Saturday, November 14, 2009
A New type of Pilgrimage
We live in a very fragmented world and few seem to want to put the pieces together. Religions are not known to help and often are given much of the blame for the walls and divisiveness. When it comes to religions, many go back into the past to haul out some of the horrific stories and those they see in our present times, and do little to situate the events in the history of the times; it is what they are doing today to unify human kind that should be of as much interest.
A diocese in the southern part of Korea is involved in an experiment which in the words of the bishop is unique. The Buddhist, Won Buddhists and Catholics with the different civilian magistrates of the areas have staked out a pilgrimage route of 180 kilometers ( 112miles), that walking for 8 hours a day would take 5 nights and 6 days to walk. They stop at the Catholic sites, Buddhist temples and the cultural land marks along the way.
This was highlighted by the Peace Weekly in the recent edition. The bishop of the diocese joined 1200 pilgrims on their inaugural pilgrimage; the sponsoring group has been incorporated and these three entities will work to develop the route: the religions, the civilian magistrates and the cooperation.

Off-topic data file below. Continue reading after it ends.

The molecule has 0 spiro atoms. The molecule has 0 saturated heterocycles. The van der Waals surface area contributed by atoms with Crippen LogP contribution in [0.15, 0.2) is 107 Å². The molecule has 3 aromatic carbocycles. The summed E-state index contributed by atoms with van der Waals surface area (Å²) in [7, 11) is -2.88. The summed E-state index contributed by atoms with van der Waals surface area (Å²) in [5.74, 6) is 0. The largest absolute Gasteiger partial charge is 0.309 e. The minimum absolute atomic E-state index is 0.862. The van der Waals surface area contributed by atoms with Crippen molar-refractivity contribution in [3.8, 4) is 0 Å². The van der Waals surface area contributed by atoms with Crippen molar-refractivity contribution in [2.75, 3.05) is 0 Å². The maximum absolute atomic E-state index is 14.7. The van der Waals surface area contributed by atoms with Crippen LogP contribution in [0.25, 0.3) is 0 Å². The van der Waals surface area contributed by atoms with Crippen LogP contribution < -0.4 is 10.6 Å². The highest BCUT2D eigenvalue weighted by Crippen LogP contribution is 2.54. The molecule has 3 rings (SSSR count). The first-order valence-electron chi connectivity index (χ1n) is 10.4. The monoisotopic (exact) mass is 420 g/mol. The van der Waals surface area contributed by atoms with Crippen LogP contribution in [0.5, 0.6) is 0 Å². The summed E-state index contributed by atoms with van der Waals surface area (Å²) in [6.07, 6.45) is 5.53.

The bishop gave the talk at the Buddhist temple and the Buddhist monks gave the talk at the Catholic shrine. Because of rain on the second day only 200 continued. The bishop stayed with the group for 2 days and finished before he left with a Mass two days from the start. How this will develop, no one knows, but it is a dream of becoming closer to nature, becoming more of what they would like to be , and respecting each other in the process.
Pope John Paul did give us an example of breaking down walls and the Diocese of Jeonju is showing that it can be done in Korea. It is showing respect for other religions in a very religious way: to maintain your convictions and respecting the convictions of others, should not interfere in being brother and sister to the other.
The Korean Civilian Magistrates are not opposed to helping other faith groups if the citizens are helped which is a different way of looking at the relationship of State and Religion. There will be many praying for their success and looking to see how this can be spread to other areas of life.